We Need a Community-based Essential Resource Workforce – And The Training To Support Them
Volunteers, advocates, and others are responding to the economic fallout of the pandemic – and their training will be critical. Built on 20+ years of testing, our Workforce Training Guide can help.
Today, communities across the country are scrambling to meet the increasing demand for essential resources like food, housing, and employment due to the COVID-19 pandemic. Organizations like hospitals, food banks, public health departments, and community-based organizations are finding creative ways to build and expand workforces – some are leveraging college student volunteers, working with AmeriCorps programs, rehiring former staff, and redeploying current staff to meet these needs. Additionally, the existing staff has been forced to transition in-person interactions to the phone or virtual platforms. But creating a new workforce or even adjusting an existing one is no easy task, and comes with a range of challenges. As a result, requests for curriculum and expertise to train these teams in connecting people to essential resources are at an all-time high.
Health Leads has a long history of workforce training. We began by training college volunteers to support health systems and clinics that were overwhelmed by the social and environmental impacts on people’s health. When I joined the organization in 2012, training continued to be integral to our approach to demonstrating to the healthcare sector that connecting people to essentials like food, heat, and housing both should and can be done as part of quality care. As the concept took hold across the country, we expanded our training beyond volunteers to other workforces, including community health workers, and clinical staff, including medical assistants and social workers.
By making our core Workforce Training Guide widely available today, we hope to support and accelerate the number of people deployed to respond to the essential resource crisis that’s only just begun. Over our (20+!) years, we continually enhanced our curriculum based on ongoing learnings from our trainees, individuals and families, health system, and community partners. Below are five key takeaways that have influenced its evolution and will result in a training that is relevant to your audience.
- Gather and consider input from key stakeholders prior to building out training. Engage the individuals and families your organization will work with and the target workforce early on. It’s important to understand what the community would like to see in the staff or volunteers. For example, feedback that we often hear from patients is they feel disrespected and disengaged when staff asks them questions without being personable and making eye contact. Based on this input, our curriculum focuses on soft skills, like motivational interviewing and active listening – teaching participants how to have a conversation with patients in a manner that is engaging and builds trust and rapport.We have heard from teams that they want to feel equipped to find resources and key information; they want to feel confident when working with individuals and families. A sense of confidence will help them feel more comfortable conversing with individuals and families and support trust-building. Our “Roles & Responsibilities” section enables trainees to understand their role and that of other members of the team – so that they know they are not doing this work alone, they are not required to know EVERYTHING, and they can lean on their team members. We also include role-playing activities, so that they are able to practice having conversations with clients as an approach to screening for their social needs and using the available tools (resource database, google doc, listing) to navigate the individuals and families to resources.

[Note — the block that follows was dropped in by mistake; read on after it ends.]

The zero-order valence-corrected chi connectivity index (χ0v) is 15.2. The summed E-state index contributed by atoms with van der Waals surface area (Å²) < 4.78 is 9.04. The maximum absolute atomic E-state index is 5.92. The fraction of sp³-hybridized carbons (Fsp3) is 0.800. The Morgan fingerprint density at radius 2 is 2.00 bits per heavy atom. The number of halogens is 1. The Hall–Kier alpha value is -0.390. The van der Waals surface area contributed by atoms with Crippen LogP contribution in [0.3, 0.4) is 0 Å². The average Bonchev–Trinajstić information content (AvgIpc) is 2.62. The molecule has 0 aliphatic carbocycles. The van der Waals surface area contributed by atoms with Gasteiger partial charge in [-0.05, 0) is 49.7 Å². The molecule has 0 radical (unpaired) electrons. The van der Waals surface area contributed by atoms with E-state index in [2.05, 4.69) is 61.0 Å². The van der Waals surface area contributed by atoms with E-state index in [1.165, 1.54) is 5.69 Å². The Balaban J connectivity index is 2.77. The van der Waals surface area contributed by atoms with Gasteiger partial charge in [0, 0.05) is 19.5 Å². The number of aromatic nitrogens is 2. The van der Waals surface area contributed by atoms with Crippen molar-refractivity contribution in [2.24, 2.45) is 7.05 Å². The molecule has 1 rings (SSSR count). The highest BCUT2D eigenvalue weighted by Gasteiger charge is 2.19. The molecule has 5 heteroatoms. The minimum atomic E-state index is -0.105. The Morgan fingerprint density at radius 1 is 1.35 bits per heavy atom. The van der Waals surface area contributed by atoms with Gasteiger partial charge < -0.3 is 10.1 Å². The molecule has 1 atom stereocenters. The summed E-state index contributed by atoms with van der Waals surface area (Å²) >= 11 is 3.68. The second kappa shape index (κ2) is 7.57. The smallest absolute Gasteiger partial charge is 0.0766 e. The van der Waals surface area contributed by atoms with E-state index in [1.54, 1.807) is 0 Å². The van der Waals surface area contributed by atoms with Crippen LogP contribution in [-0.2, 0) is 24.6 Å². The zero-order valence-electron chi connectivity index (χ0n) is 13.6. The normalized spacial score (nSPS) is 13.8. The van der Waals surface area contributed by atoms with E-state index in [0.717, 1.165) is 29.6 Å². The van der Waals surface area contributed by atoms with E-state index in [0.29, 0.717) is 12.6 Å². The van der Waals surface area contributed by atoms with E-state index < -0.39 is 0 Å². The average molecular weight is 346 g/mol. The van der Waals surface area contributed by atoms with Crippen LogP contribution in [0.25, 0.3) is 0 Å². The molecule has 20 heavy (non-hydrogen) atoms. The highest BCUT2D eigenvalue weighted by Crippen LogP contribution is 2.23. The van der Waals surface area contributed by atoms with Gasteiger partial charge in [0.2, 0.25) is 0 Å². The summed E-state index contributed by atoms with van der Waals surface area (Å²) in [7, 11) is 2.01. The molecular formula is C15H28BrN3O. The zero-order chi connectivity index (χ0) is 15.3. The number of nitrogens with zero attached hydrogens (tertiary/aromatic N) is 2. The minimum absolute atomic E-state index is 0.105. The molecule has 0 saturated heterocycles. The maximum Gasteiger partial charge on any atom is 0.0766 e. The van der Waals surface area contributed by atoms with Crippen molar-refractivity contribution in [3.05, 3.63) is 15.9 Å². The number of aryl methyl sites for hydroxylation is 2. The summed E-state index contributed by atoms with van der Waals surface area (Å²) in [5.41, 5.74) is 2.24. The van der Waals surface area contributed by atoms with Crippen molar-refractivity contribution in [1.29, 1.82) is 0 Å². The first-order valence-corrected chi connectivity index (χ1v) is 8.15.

- Reinforce the “why” for your essential needs program. Too often organizations approach screening for essential needs as just another questionnaire that team members are required to administer to individuals and families without much explanation about the reason the questions are being asked. We begin our training with a thorough explanation of the impact these efforts can make and the important role that the participants play in making the program a success. This section is ideally presented by leadership and reinforced by the direct supervisor. This helps establish understanding and begins to develop buy-in. The reality is that connecting patients to essential resources often requires a significant shift in how staff thinks about their responsibilities and the individuals and family partners they work with. Significant change management is key for staff to engage with the program. This, coupled with comprehensive training, can lead to high engagement from individuals and families – disclosing essential needs, using provided resources, sharing feedback on resources, and reporting progress. This high engagement will lead to key findings related to the desired outcomes of the program.